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I have a question about windows servers and proxies. I'm the web person for a large hospital and our IT team can't solve an issue involving our domain name.

We recently moved our web hosting server from an internal machine to a leased, external, dedicated server at my recommendation (our I.T. people couldn't even get us a proper database running on the internal one).

Any computer connected to our internal network has a setting in their internet explorer that says if they are visiting *.ourdomain.com then do not redirect them through the proxy server and just send them to the proper server in our network. This is all good, except we need www.ourdomain.com to point to the new web server and it should go through the proxy. Well, we have about 15 or 20 subdomains and the I.T. people say they'd prefer not to list them all out in the i.e. exceptions because it'd require too much work to manage (wtf?).

So, is there any other solution? Right now what I've done is put a redirect isapi filter in IIS on the internal web host and any request is rewritten as replace www.ourdomain.com with www.ourOtherdomain.com which is confusing a ton of people. We don't want visitors hitting ourOtherdomain.com.

Any advice or firepower for my meeting with I.T. tomorrow would be awesome.

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Why do you want to be proxying your externally hosted domain? I can see that it may save bandwidth, but people updating pages will experience weird issues related to caching. –  Zoredache Aug 11 '10 at 19:51

3 Answers 3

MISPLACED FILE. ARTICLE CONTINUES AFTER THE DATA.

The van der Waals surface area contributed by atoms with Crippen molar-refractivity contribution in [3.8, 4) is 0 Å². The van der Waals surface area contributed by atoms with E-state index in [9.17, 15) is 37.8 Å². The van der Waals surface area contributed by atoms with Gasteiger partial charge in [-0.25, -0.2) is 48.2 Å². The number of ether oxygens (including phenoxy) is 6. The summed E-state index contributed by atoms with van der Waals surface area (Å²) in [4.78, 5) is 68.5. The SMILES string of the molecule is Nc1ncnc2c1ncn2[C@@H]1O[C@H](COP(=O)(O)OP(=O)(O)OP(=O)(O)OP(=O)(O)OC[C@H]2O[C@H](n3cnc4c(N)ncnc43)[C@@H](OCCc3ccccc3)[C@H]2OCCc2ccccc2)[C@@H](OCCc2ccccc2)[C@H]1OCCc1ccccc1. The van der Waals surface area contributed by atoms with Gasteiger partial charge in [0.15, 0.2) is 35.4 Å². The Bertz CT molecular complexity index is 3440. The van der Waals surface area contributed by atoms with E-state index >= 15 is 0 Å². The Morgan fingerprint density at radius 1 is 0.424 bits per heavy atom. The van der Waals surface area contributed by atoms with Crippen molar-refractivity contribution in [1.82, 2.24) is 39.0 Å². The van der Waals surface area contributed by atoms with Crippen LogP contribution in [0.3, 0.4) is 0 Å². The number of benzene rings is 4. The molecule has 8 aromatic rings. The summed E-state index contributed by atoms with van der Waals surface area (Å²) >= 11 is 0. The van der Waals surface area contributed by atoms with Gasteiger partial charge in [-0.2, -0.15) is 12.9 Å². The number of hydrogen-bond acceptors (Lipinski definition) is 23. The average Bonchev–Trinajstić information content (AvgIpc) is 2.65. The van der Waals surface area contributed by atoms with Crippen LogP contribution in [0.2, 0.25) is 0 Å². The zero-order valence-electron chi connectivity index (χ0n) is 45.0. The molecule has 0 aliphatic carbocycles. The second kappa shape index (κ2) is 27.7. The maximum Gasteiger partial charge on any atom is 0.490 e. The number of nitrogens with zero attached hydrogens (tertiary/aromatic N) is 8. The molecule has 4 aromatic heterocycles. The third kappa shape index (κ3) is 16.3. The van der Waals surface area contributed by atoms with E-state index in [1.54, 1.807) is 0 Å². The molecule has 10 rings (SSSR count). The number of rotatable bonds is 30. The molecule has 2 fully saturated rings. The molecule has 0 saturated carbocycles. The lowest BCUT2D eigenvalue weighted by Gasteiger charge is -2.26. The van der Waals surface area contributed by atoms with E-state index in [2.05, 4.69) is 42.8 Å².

Any computer connected to our internal network has a setting in their internet explorer that says if they are visiting *.ourdomain.com

If I understand your question correctly the majority of your servers on your domain exist on your internal network and you do not want to proxy those, but you do want to proxy the externally hosted servers.

One way to do this may be to simply remove the *.ourdomain.com exception and instead add exceptions based on your internal address space. So if you where using private addresses inside your network you might add an exception like this 10.0.0.0/8, 172.16.0.0/12, 192.168.0.0/16. Of course you would just use the network or networks that is actually being used.

You might suggest to your IT guys to also consider setting up WPAD this technology allows you to specify the exceptions and proxy configuration in a single javascript file hosted somewhere on your network. I find that a WPAD configuration is far easier to maintain then the a group policy exception list. WPAD is supported by most browsers, although you do have to enable it on Firefox.

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Are you actually using a .com - if you're a uk based hospital and have a .nhs.uk based domain the rules for subdomains become a bit tricky because of the odd way connecting for health administer the domains.

I don't see why they couldn't use a logon script... and also take a look at this thread on neowin

http://www.neowin.net/forum/topic/631024-global-proxy-setup-for-windows-vista/

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it's a us, .com domain, checking out that article now –  Chris Flannagan Aug 11 '10 at 19:49

What about using DNS to catch internal requests and forward them to the appropriate location?

i.e. requests for internal.foo.com are forwarded to new.internal.foo.com

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That's what a couple people have recommended, but one fella said this would be an issue with doing that: it doesn't look like "Bypass proxy server for local addresses" will solve your problem in this case, since that setting applies to hostnames. In the Windows XP/7 proxy settings, any FQDN or IP address (anything with dots in it) gets sent to the proxy, even if it's on the LAN, unless an explicit exception is specified support.microsoft.com/kb/262981 –  Chris Flannagan Aug 11 '10 at 19:50
    
Why does your organization need to run the new web server through the proxy, or rather without the proxy? It would seem that if you are going outside the organization you would want to treat it as any other web site when viewing. –  Chris Aug 11 '10 at 19:55

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